The rapid advance of digital technologies has significantly impacted education in recent years. It is evident that the increasing digitization of the economy and society will require students to become comfortable with technology to prepare for the future. In turn, this also requires teachers to be supported to develop the skills and knowledge required to fully utilize the capabilities of technology, whether in the classroom or in a hybridized model that utilizes distributed online learning
Technological advances happen quick and now with cloud infrastructures we have the unprecedented means to make such deep integration possible. However, transforming an established operational setup, such as was developed and used for the Global Land Service over the years, to another completely new and technological challenging cloud computing environment is not a trivial job. Especially considering that many production chains need to be decomposed into modular bits and pieces which then have to be newly forged into a smooth and fully integrated machinery to provide the user with a transparent, yet integrated, set of tools. The scope of this report is to tackle exactly this: providing clear suggestions for an efficient ‘cloudification’ of the Copernicus global land production lines and user interfaces, and investigating if there is a tangible benefit and what would be the effort involved.
The core tools of science (data, software, and computers) are undergoing a rapid and historic evolution, changing what questions scientists ask and how they find answers. Earth science data are being transformed into new formats optimized for cloud storage that enable rapid analysis of multi-petabyte datasets. Datasets are moving from archive centers to vast cloud data storage, adjacent to massive server farms. Open source cloud-based data science platforms, accessed through a web-browser window, are enabling advanced, collaborative, interdisciplinary science to be performed wherever scientists can connect to the internet. Specialized software and hardware for machine learning and artificial intelligence (AI/ML) are being integrated into data science platforms, making them more accessible to average scientists. Increasing amounts of data and computational power in the cloud are unlocking new approaches for data-driven discovery. For the first time, it is truly feasible for scientists to bring their analysis to data in the cloud without specialized cloud computing knowledge. This shift in paradigm has the potential to lower the threshold for entry, expand the science community, and increase opportunities for collaboration while promoting scientific innovation, transparency, and reproducibility. Yet, we have all witnessed promising new tools which seem harmless and beneficial at the outset become damaging or limiting. What do we need to consider as this new way of doing science is evolving?
Trent Kershaw, Program Director at Digital Earth Australia, and Brian Killough, NASA Langley Research Center, CEOS Systems Engineering Office, discuss how the Open Data Cube came about and how it’s being used around the world.
The STAC Community’s plan to get to 1.0.0 in early 2021.
Serverless computing is increasingly popular because of the promise of lower cost and the convenience it provides to users who do not need to focus on server management. This has resulted in the availability of a number of proprietary and open-source serverless solutions. We seek to understand how the performance of serverless computing depends on a number of design issues using several popular open-source serverless platforms. We identify the idiosyncrasies affecting performance (throughput and latency) for different open-source serverless platforms. Further, we observe that just having either resource-based (CPU and memory) or workload-based (request per second (RPS) or concurrent requests) auto-scaling is inadequate to address the needs of the serverless platforms.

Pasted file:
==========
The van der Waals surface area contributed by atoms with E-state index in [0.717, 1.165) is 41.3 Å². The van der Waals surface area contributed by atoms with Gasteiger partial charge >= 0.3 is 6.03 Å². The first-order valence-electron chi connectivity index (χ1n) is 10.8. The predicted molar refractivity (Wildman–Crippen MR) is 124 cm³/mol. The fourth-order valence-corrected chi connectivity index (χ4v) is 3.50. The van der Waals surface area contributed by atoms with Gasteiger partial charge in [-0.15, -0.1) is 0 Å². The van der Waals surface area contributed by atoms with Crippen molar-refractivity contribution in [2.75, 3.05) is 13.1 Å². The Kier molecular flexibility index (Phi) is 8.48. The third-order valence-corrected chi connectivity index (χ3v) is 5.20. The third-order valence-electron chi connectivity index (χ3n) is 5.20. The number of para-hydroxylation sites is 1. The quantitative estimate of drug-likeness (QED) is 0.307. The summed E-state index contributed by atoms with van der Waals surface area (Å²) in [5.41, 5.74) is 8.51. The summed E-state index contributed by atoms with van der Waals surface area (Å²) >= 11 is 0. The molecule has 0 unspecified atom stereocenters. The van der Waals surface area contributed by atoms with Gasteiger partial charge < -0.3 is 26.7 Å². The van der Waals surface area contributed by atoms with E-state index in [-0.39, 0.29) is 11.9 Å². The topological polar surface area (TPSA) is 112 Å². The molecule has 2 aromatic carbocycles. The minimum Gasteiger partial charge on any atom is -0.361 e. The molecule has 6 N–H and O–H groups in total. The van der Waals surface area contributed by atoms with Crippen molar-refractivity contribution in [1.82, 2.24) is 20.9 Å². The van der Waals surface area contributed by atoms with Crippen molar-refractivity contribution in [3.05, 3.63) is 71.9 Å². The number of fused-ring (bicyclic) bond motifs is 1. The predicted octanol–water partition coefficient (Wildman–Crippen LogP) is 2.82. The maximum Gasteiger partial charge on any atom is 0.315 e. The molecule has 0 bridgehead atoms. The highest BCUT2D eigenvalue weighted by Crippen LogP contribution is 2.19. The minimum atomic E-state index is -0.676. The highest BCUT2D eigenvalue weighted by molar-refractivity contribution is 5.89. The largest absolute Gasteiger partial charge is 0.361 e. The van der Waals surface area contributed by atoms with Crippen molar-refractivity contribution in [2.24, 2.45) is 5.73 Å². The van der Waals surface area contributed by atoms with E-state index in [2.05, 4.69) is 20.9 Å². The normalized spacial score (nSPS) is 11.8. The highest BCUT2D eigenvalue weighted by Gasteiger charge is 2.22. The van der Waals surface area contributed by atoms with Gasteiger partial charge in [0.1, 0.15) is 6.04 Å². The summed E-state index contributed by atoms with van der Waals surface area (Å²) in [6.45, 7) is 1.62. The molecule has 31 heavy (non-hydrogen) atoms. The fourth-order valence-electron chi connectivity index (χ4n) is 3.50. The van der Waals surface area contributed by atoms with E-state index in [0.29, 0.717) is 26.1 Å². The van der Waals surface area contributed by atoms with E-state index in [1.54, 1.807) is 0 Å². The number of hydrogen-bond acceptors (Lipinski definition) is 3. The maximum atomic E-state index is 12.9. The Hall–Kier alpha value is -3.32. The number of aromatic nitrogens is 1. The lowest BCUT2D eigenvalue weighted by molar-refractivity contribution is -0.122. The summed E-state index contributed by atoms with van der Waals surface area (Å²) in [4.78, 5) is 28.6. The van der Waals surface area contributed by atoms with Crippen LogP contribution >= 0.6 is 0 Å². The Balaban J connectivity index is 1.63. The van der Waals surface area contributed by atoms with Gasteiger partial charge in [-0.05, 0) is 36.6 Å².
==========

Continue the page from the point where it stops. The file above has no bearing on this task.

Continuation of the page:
Scientific data has traditionally been distributed via downloads from data server to local computer. This way of working suffers from limitations as scientific datasets grow towards the petabyte scale. A “cloud-native data repository,” as defined in this paper, offers several advantages over traditional data repositories—performance, reliability, cost-effectiveness, collaboration, reproducibility, creativity, downstream impacts, and access & inclusion. These objectives motivate a set of best practices for cloud-native data repositories: analysis-ready data, cloud-optimized (ARCO) formats, and loose coupling with data-proximate computing. The Pangeo Project has developed a prototype implementation of these principles by using open-source scientific Python tools. By providing an ARCO data catalog together with on-demand, scalable distributed computing, Pangeo enables users to process big data at rates exceeding 10 GB/s. Several challenges must be resolved in order to realize cloud computing’s full potential for scientific research, such as organizing funding, training users, and enforcing data privacy requirements.
An international team of scientists has used artificial intelligence and commercial satellites to identify an unexpectedly large number of trees spread across arid and semi-arid areas.
USGS Landsat has just released Collection 2, a major upgrade to the Landsat archive that improves accuracy, improves cloud compatibility and usability, and expands access to standard higher-level products
There is increasing interest in using machine learning to automatically analyse remote sensing data and increase our understanding of complex environmental systems. While there are benefits from this approach, there are also some barriers to its use. This POSTnote examines the value of these approaches, and the technical and ethical challenges for wider implementation.